This Thursday, Google changed its doodle to honour Arati Saha, the first Asian woman to cross the English Channel on her 80th birth anniversary. It was on 29 September 1959, when Arati Saha crossed the English Channel in 16 hours and 20 minutes. She covered a distance of 67.5 km within that time period. Many of you may not have heard about her and therefore, today we are going to tell you more about her.
1. Arati Saha was born on 24 September 1940 in Kolkata to Panchugopal Saha and his wife. Arati was the second of the three children to the couple. She had a younger sister and an elder brother.
2. While she was barely four years old, her mother died. She was raised by her grandmother while her siblings were raised by her maternal family.
3. During her childhood days, she used to accompany her uncle to Champatala Ghat where her uncle used to bathe. This is when she gained basic skills in swimming.
4. When her father came to know about his daughter's interest in swimming, he admitted her to the Hatkhola Swimming Club.
5. In 1946, when she was just five years old when she won a gold medal in the 110 yards freestyle swimming in the Shailendra Memorial Swimming Competition.
6. From 1946 to 1955, she participated in numerous swimming competitions and won state-level awards for the same.
7. In 1948, she participated in the National Championship held at Mumbai and silver medal for 100 meters freestyle and 200-meter breaststroke.
8. She became the youngest Indian to participate in the 1952 summer Olympics along with her compatriot Dolly Nazir. There she participated in the 200 meters breaststroke.
9. She often participated in the long-distance swimming competition in the Ganges and used to practice the same more often.
10. It was in 1958, when Brojen Das, a renowned swimmer from Bangladesh became the first Asian to swim across the English Channel. Arati was quite inspired by Brojen Das and decided to participate in the same.
11. Arati sent a congratulatory message to Brojen Das to which he replied that Arati too should go for it. He then proposed the name of Arati Saha at the Butlin International Cross Channel Swimming Race for next year's competition.
12. After receiving the reply of Brojen Das, she started practicing sincerely for the upcoming competition. She received encouragement and assistance from Mihir Sen, a renowned swimmer from West Bengal and Dr. Arun Gupta, the assistant executive secretary of the Hatkhola Swimming Club. The latter took the responsibility of raising funds for Arati's participation.
13. People like Jamininath Das, Gour Mukherjee and Parimal Saha gave their support in organising Arati's trip for the competition. Still, the funds fell short and therefore, her sympathisers reached out to Dr. Bidhan Chandra Roy, the then Chief Minister of West Bengal and a great doctor. Dr. Roy assisted the help of 11,000 INR.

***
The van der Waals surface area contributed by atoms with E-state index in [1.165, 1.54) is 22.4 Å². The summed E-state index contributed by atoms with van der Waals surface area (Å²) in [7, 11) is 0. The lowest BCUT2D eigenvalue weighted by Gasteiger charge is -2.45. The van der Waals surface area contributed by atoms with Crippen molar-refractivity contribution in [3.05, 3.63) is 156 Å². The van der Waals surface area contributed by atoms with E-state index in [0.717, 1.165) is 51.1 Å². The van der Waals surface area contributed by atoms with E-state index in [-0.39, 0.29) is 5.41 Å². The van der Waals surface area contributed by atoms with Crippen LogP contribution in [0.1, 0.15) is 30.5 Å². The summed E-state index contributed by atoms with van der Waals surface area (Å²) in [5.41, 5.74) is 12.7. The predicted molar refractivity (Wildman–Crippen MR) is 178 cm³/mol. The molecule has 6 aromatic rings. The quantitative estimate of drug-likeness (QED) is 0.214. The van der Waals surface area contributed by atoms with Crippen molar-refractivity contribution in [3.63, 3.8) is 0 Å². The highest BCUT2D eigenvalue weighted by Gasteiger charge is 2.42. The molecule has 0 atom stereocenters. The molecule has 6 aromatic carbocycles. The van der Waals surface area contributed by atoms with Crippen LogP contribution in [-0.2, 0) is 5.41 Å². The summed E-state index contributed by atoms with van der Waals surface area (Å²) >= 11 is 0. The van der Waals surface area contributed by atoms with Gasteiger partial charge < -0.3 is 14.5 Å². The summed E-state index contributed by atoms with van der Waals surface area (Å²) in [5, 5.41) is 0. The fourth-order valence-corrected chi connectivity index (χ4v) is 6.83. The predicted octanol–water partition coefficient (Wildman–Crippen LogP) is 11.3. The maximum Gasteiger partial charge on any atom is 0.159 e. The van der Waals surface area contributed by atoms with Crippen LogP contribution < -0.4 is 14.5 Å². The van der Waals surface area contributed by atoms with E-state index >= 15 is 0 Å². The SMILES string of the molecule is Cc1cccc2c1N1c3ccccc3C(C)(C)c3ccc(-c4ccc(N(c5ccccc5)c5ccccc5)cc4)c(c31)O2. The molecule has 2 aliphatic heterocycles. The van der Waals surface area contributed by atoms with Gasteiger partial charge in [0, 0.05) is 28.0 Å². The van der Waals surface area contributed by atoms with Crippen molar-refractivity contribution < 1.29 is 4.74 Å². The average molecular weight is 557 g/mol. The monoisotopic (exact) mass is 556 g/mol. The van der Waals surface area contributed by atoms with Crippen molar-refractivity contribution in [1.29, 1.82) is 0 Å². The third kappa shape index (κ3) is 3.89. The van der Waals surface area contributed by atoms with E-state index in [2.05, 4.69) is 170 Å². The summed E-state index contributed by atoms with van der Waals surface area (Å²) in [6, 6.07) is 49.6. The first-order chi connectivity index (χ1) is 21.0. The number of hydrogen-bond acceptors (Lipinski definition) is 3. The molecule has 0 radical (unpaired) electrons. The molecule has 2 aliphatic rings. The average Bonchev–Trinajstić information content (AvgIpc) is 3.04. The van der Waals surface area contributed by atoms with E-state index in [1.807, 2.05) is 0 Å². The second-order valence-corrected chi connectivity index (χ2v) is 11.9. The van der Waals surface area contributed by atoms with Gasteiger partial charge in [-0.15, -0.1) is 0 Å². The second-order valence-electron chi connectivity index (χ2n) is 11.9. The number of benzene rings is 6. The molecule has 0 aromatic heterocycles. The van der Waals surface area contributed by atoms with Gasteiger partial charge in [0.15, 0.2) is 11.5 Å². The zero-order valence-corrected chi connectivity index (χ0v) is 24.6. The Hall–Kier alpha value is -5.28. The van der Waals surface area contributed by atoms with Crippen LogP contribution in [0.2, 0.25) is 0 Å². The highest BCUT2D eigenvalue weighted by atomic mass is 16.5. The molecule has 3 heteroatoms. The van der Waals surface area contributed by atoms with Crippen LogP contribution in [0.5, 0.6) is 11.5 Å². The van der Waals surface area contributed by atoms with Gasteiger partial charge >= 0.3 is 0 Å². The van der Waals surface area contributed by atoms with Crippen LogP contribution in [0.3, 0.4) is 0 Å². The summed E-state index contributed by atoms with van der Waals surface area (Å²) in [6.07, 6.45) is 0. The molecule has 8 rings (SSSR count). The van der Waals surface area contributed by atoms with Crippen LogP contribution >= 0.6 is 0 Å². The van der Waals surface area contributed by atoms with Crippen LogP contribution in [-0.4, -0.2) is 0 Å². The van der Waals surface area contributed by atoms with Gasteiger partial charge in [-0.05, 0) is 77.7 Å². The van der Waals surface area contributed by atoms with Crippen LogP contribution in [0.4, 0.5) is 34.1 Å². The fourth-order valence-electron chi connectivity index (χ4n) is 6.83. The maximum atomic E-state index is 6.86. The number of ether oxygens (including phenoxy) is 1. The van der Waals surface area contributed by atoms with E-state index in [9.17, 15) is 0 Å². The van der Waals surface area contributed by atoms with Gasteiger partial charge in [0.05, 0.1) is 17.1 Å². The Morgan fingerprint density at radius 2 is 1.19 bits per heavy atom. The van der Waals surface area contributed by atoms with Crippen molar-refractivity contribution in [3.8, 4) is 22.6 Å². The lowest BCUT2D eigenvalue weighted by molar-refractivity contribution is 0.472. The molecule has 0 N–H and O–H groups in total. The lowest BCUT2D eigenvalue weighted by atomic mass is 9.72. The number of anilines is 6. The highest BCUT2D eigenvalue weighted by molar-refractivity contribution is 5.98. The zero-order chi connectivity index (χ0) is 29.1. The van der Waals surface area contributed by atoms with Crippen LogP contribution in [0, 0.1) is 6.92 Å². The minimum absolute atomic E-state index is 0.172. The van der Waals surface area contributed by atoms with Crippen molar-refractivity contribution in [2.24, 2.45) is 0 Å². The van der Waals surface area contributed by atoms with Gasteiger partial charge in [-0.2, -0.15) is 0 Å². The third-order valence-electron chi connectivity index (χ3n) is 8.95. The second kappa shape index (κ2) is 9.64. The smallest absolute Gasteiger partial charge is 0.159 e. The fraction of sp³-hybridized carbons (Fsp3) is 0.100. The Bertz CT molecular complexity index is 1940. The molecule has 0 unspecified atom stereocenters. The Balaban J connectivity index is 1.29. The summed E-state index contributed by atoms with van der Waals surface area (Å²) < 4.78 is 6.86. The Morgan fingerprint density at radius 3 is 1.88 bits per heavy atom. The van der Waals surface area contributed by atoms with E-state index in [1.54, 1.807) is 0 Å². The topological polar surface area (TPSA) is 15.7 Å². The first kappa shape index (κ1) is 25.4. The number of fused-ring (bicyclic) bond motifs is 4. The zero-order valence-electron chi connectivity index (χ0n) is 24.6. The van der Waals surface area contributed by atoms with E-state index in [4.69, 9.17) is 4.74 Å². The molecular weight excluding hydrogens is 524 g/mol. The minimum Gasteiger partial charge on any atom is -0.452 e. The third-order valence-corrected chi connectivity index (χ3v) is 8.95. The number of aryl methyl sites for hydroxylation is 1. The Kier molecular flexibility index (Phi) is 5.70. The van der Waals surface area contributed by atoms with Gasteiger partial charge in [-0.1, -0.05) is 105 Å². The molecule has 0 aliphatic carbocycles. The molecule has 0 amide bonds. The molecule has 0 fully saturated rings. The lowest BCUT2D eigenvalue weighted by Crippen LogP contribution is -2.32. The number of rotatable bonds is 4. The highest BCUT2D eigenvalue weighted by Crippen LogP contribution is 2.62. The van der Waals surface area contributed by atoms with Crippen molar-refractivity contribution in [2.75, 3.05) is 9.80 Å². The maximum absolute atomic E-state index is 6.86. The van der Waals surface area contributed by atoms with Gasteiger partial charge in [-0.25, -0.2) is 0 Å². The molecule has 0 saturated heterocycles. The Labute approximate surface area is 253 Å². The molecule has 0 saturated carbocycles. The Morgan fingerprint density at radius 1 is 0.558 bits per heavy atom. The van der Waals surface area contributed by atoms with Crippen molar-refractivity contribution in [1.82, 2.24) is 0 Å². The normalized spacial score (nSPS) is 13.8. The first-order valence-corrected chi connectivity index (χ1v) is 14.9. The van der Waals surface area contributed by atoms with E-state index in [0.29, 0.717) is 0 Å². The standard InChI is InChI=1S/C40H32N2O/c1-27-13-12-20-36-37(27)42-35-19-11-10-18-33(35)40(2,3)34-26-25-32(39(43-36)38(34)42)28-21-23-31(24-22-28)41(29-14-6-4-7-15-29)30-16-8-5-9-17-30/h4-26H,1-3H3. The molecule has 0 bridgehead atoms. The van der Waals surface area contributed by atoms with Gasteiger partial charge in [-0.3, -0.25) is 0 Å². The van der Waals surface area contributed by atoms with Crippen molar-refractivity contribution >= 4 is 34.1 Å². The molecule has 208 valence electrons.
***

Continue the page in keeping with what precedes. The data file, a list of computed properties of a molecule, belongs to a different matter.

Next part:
14. Arati then started practicing for long hours. On 13 April 1959, she swam continuously for eight hours in the presence of thousands of spectators and renowned swimmers from all over the country.
15. On 24 July 1959, she left for England with Dr. Arun Gupta who was also her manager and mentor. Upon reaching England, she started practicing extensively for the competition.
16. The race was scheduled for 27 August 1959 at 1:00 am (local time) from Cape Gris Nez. Due to some unfavorable conditions, Arati started late by 40 minutes and had to face strong waves in the water. By 4 pm, she had to quit the race under pressure from her pilot.
17. She opted for a second chance and then on 29 September 1959, she once again swam from Cape Gris Nez and became the first Asian woman to cross the English Channel.
18. She received congratulatory messages from all over the world and especially from Pandit Jawahar Lal Nehru, the then Prime Minister of India.
19. In 1959, she married Dr. Arun Gupta, her manager. The marriage was held under the supervision of Dr. Bidhan Chandra Roy. The duo first opted for a court marriage and then had a social marriage.
20. The couple was blessed with a daughter named Archana.
21. In 1960, she was honoured with the Padma Shri.
22. It was on 4 August 1994, when she was admitted to a hospital after suffering from jaundice and encephalitis. After struggling for 19 days, she finally died on 23 August 1994.